Wells Fargo submitted a Letter of Acceptance, Waiver and Consent (AWC) to the Financial Industry Regulatory Authority (FINRA) in which they allegedly failed to supervise a registered representative who excessively and unsuitably traded in three trust accounts belonging to a senior customer in violation of NASD Rule 3010(a) and FINRA Rules 3110(a) and 2010.
Between March 2012 and March 2016, a Wells Fargo registered representative placed more than 2,000 trades in three trust accounts belonging to an 88-year-old customer. According to the FINRA findings, Wells Fargo used a computer program to identify red flags of unsuitable trading using risk-based criteria and the written supervisory procedures required the Firm to conduct customer interviews to address these red flags. The findings stated the program flagged the accounts for high velocity 40 times in which Wells Fargo failed to address. As a result of the excessive trading, the customer paid at least $300,000 in commissions and other fees. Following its investigation, the Firm discharged the registered representative responsible for the accounts.
Prior to December 1, 2014, NASD Rule 3010(a) required each member firm to “establish and maintain a system to supervise the activities of each registered representative, registered principal, and other associated person that is reasonably designed to achieve compliance with applicable securities laws and regulations, and with applicable NASD Rules.” From December 1, 2014 through the end of the Relevant Period, FINRA Rule 3110(a) required each member firm to “establish and maintain a system to supervise the activities of each associated person that is reasonably designed to achieve compliance with applicable securities laws and regulations, and with applicable FINRA rules.”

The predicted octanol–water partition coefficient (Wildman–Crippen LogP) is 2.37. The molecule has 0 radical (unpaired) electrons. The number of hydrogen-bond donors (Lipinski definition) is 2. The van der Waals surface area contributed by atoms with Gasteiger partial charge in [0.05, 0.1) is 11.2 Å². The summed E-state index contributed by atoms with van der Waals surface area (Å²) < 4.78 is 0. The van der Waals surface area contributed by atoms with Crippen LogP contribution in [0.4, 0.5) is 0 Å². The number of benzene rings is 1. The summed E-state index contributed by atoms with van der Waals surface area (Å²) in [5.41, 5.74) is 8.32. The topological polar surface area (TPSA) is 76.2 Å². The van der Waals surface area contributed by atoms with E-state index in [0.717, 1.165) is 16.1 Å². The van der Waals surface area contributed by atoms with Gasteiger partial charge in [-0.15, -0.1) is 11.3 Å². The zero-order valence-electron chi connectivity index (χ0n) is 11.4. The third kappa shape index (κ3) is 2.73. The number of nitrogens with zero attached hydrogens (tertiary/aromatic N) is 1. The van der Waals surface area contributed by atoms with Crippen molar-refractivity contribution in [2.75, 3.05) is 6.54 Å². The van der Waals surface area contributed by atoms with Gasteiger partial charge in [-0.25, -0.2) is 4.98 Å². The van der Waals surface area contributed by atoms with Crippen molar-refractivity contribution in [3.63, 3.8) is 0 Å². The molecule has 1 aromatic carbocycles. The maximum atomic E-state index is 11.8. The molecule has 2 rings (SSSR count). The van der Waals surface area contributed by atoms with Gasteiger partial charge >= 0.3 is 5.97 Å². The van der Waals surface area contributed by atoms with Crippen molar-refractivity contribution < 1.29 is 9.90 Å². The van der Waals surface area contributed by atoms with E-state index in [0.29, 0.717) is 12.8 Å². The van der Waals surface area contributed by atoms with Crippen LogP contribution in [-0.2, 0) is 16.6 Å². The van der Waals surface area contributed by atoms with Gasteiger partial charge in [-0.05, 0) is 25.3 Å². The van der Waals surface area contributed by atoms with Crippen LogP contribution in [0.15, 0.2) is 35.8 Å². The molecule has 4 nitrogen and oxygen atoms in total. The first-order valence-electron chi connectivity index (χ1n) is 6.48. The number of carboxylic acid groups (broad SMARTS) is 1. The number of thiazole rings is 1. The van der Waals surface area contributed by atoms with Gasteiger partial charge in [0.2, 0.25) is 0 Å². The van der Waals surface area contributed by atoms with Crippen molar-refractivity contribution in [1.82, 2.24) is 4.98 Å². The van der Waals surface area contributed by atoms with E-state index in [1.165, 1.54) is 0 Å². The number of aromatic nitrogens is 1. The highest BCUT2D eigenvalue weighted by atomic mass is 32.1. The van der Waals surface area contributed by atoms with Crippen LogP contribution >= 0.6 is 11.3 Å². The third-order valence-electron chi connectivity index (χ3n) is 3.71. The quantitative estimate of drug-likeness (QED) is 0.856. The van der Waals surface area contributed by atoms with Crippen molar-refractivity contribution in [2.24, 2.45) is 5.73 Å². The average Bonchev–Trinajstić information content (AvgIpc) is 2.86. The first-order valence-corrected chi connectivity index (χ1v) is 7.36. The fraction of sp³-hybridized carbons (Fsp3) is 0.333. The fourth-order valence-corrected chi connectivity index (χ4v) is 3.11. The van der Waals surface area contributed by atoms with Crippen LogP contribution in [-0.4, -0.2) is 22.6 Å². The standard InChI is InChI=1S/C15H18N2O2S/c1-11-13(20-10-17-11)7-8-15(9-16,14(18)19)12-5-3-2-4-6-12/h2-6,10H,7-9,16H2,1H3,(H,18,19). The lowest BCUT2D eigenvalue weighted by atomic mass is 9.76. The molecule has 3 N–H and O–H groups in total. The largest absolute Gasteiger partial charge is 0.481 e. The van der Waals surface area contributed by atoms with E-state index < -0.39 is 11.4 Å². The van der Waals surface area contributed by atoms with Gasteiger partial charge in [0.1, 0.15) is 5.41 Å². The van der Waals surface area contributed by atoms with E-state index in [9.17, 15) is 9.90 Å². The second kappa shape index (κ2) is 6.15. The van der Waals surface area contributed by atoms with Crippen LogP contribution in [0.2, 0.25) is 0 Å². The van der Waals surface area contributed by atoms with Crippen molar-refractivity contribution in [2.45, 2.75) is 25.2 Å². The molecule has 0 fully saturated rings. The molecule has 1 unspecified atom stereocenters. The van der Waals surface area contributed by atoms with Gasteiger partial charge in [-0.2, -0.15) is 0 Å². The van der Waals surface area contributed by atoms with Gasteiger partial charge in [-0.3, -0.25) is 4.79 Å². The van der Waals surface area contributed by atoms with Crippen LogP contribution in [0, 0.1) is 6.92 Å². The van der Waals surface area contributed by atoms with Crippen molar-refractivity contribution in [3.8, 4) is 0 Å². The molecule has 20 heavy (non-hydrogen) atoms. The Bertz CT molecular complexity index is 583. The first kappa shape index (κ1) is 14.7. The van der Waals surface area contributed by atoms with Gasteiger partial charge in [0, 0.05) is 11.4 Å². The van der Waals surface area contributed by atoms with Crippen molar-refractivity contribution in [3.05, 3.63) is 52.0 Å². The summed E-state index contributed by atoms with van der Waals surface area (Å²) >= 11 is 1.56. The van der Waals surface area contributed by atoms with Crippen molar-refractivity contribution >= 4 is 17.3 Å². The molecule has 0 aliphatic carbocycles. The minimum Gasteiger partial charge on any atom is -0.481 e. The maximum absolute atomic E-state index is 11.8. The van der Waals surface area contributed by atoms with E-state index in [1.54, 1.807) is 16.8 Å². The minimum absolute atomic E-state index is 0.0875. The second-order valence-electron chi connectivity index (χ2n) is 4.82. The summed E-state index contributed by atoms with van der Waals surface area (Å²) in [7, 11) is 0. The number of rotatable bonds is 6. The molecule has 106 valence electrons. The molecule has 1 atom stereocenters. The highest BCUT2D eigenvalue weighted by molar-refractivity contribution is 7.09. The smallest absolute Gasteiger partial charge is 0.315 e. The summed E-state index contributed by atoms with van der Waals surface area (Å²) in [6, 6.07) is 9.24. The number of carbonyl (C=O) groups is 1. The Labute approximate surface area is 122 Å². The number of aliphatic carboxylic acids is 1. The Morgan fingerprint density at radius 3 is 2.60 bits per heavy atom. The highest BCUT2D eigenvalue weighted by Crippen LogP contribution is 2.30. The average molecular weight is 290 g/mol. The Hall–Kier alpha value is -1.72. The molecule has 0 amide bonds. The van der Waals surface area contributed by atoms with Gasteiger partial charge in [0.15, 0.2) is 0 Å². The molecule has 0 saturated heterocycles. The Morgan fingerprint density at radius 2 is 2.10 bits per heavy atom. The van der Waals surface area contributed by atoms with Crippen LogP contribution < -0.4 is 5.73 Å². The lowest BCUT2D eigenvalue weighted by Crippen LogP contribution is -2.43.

Without admitting or denying FINRA’s findings, Wells Fargo was censured, fined $175,000 and paid $1 million in restitution to the customer.
Stockbrokers have been known to engage in many practices that may violate industry and firm rules, practices, and procedures. In order to protect investors from stockbroker misconduct, FINRA rules require brokerage firms to establish and implement a supervisory system. The implementation of these industry rules requires supervisors to monitor their employees to ensure compliance with federal and state securities laws, securities industry rules and regulations, and the brokerage firm’s own policies and procedures. If broker-dealers and/or their supervisors fail to establish and implement these protective measures, they may be liable to investors for damages which flow from the broker’s misconduct. Therefore, investors who have suffered losses stemming from excessive, unsuitable trading, and/or other misconduct by their broker can file claims to recover damages against broker-dealers, like Wells Fargo, which should consistently oversee its brokers’ activities in order to prevent the above-described misconduct.
Have you suffered losses in your Wells Fargo account due to excessive and unsuitable trading by your broker? If so, call Robert Pearce at the Law Offices of Robert Wayne Pearce, P.A. for a free consultation. Mr. Pearce is accepting clients with valid claims against Wells Fargo stockbrokers who may have engaged in broker misconduct and caused investors’ losses.
The most important of investors’ rights is the right to be informed! This Investors’ Rights blog post is by the Law Offices of Robert Wayne Pearce, P.A., located in Boca Raton, Florida. For over 40 years, Attorney Pearce has tried, arbitrated, and mediated hundreds of disputes involving complex securities, commodities and investment law issues. The lawyers at our law firm are devoted to protecting investors’ rights throughout the United States and internationally! Please visit our website, www.secatty.com, post a comment, call (800) 732-2889, or email Mr. Pearce at email@example.com for answers to any of your questions about this blog post and/or any related matter.